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THE NEW TEXT of a deal to be offered by British Prime Minister Theresa May on the question of the Irish border is expected to be provided today.
Speaking last night, Taoiseach Leo Varadkar said that May had told him in a phone call that the new text would arrive “by tomorrow” and that he was willing to consider them. That deal would be sent to Europe first, and then communicated to Ireland.
The Taoiseach, however, said that any new offer should not be substantially different to the one offered earlier this week, which was vetoed by the DUP.
He said: “We believe the agreement we had on Monday is one that would work for Ireland. Any new language would have to be consistent with that.”
The DUP, meanwhile, has said that there is still “work to be done” if it would agree to any border plans. Arlene Foster’s party had suggested that Dublin had blocked them seeing the proposed deal on Monday, but this was flatly denied by Varadkar last night.
Meanwhile, Scotland’s nationalist leader Nicola Sturgeon accused the British government of being “totally and utterly incompetent” on Brexit, saying the current situation showed that Scotland should be independent.
“This week, this Tory UK Government — strictly speaking, it’s a Tory/DUP UK government — has been shown to be dissembling, mendacious and totally and utterly incompetent,” First Minister Nicola Sturgeon said at a Scottish parliament session in Edinburgh.
During Leaders’ Questions today, Sinn Féin deputy leader Mary Lou McDonald said if the Tories wanted to “sail into the sunset” away from Europe that is their business, but that the Irish government’s business includes those in the North.
She said Sinn Féin would “stand shoulder to shoulder” with the Irish government if they stand firm. “You cannot afford a fudge,” she told Tánaiste Simon Coveney.
She asked the Tánaiste to commit to the North not being dragged out of the Customs Union and the Single Market.
Coveney said the Irish government has acted “consistently” since the beginning, adding:
I don’t intend to move away from that position.
“The core issues agreed at the beginning of this week are not changing,” he said.
“Of course we will look at other proposals the UK may offer… but the core meaning of the text needs to remain intact.”
With words not usually shared between Sinn Fein and Fine Gael, McDonald said: “I agree with you on all that Tánaiste — we will back you and applaud you for your efforts.”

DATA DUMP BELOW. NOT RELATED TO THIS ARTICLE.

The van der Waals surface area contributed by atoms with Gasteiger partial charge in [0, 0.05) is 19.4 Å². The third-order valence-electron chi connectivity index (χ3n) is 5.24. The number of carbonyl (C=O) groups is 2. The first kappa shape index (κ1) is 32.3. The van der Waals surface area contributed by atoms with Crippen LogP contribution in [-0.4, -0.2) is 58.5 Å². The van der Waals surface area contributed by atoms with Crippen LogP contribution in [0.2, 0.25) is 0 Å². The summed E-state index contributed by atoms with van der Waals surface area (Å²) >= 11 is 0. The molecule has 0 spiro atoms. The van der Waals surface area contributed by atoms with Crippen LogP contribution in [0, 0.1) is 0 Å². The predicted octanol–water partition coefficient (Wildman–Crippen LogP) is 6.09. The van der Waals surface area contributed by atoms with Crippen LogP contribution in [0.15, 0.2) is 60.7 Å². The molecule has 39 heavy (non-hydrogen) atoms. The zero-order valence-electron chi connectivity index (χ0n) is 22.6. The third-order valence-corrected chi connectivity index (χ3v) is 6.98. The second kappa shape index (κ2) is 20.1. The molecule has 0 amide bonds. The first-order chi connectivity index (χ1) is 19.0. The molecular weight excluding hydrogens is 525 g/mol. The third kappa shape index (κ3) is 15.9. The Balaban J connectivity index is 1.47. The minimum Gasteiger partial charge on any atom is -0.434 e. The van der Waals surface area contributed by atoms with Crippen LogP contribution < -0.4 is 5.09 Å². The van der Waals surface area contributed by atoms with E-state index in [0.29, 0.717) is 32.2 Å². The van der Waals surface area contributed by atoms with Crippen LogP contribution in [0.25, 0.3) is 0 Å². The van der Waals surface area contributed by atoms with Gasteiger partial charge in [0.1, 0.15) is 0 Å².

Coveney said he was aware that he had to be cautious in what he said to the House due to the sensitive nature of the talks, but reiterated that the statements made at the beginning of the week still stand.
No white smoke
The European Commission said this afternoon that there was still “no white smoke” on a Brexit deal and set a limit of Sunday for May to return to Brussels with an acceptable deal.
“So far no white smoke. We stand ready to receive prime minister May at any moment in time when they are ready,” Margaritis Schinas, chief spokesman for commission chief Jean-Claude Juncker, told reporters in Brussels.
The Vatican sends up white smoke when a new pope is chosen.
But I would like to repeat what President Juncker said on this, namely that this will have to happen this week, in this building. We work for a full week, 24/7, and our week includes Sunday.
Talks between May and Juncker broke up on Monday without a deal after a pro-British party in Northern Ireland that props up the British leader’s government objected to a clause about future arrangements for the Irish border.
Time is now running out for a deal on Brexit divorce terms, which would allow the opening of talks on a future trade deal at a summit of EU leaders in Brussels on December 14-15.
Schinas dismissed British newspaper reports that the deadline could be extended into next week as “not correct”.
Diplomats from the other EU 27 nations are to meet on Monday and would need to see European Council chief Donald Tusk’s draft guidelines for opening the next phase of talks then in order to approve them for the summit, he said.
But EU sources said it was still possible that European leaders could agree at the summit next week that there had been “sufficient progress”, in order to give May a win, while postponing their approval of the guidelines for trade talks.
They could then approve those guidelines at EU summits due in February, or failing that in March, sources said.
With Ireland, the EU, and the DUP now playing the waiting game, all eyes are on London and Theresa May to see what offer she makes now.
In a statement last night, Number 10 said “the Prime Minister said how she recognised the significance of this issue to the people of Northern Ireland and Ireland and how this remained a joint priority for both governments, and the EU, to resolve”.
She faces conflict within her own party, with pressure from Brexiteers to ditch talks with the EU, and pressure from more moderate MPs who say leaving without a deal would be “highly irresponsible”.
- Additional reporting - © AFP, 2017